Militants launched a coordinated attack on the Russian city of Grozny early Thursday morning, leaving 10 members of the security forces dead and many more wounded. Government officials said the gunmen had links to Islamist extremists in the North Caucasus.
Fighting broke out about 1 am when three cars carrying the fighters entered the city. Militants first shot and killed three police officers at a traffic checkpoint. The gunmen then separated into two groups, entering a publishing house and an unoccupied school nearby, according to Russian news sources. Security forces confronted the fighters at both locations, killing all 10 insurgents. A video published to YouTube shows Russian forces firing high caliber machine guns from armored vehicles, launching rocket propelled grenades, and indiscriminately shooting automatic weapons at the school. Pictures also surfaced of the publishing house engulfed in flames.
A man looks into a burnt-out car near the Press House building, a local media agency, in the Chechen capital Grozny on Dec. 4, 2014. (Photo: Reuters)
During a meeting with reporters, Chechnya’s governor and Kremlin appointee Ramzan Kadyrov suggested the gunmen could be linked to Doku Umarov, a separatist leader killed last year. He also sought to downplay the confrontation by saying repairs to damaged buildings had already begun. But sporadic conflict continues outside urban areas in the North Caucasus. According to Caucasian Knot, a website that tracks violence in the region, 290 people have been killed in fighting so far this year. In October, a suicide bomber outside a Chechen theater killed five police officers.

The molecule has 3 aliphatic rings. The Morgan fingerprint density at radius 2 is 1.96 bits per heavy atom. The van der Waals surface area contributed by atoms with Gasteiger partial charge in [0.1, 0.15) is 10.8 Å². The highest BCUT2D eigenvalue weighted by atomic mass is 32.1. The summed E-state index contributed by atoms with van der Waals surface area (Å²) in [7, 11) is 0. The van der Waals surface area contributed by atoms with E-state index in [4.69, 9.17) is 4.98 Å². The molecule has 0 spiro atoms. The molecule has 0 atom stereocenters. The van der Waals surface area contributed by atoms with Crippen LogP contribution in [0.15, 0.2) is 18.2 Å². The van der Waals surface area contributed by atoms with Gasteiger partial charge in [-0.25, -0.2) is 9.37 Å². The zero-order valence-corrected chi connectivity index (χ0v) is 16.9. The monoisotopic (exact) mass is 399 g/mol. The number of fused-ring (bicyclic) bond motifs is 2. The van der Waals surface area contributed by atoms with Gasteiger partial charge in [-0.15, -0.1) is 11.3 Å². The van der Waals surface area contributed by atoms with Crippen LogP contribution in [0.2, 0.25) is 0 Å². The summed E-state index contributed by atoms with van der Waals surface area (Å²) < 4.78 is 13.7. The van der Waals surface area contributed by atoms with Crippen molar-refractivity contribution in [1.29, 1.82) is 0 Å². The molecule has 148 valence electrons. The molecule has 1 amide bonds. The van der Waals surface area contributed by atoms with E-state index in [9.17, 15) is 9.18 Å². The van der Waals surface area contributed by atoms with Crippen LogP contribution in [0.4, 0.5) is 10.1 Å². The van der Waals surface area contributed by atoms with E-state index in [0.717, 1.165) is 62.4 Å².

Ultimately, militants sought to undermine Moscow’s authority with the timing of Thursday’s attacks. However, Russian President Vladimir Putin delivered his state of the nation speech later in the day as scheduled. The President’s tone remained defiant, blaming the West for many of Russia’s problems. After two wars in Chechnya, the President has staked his reputation on fighting violent Jihadists across the region.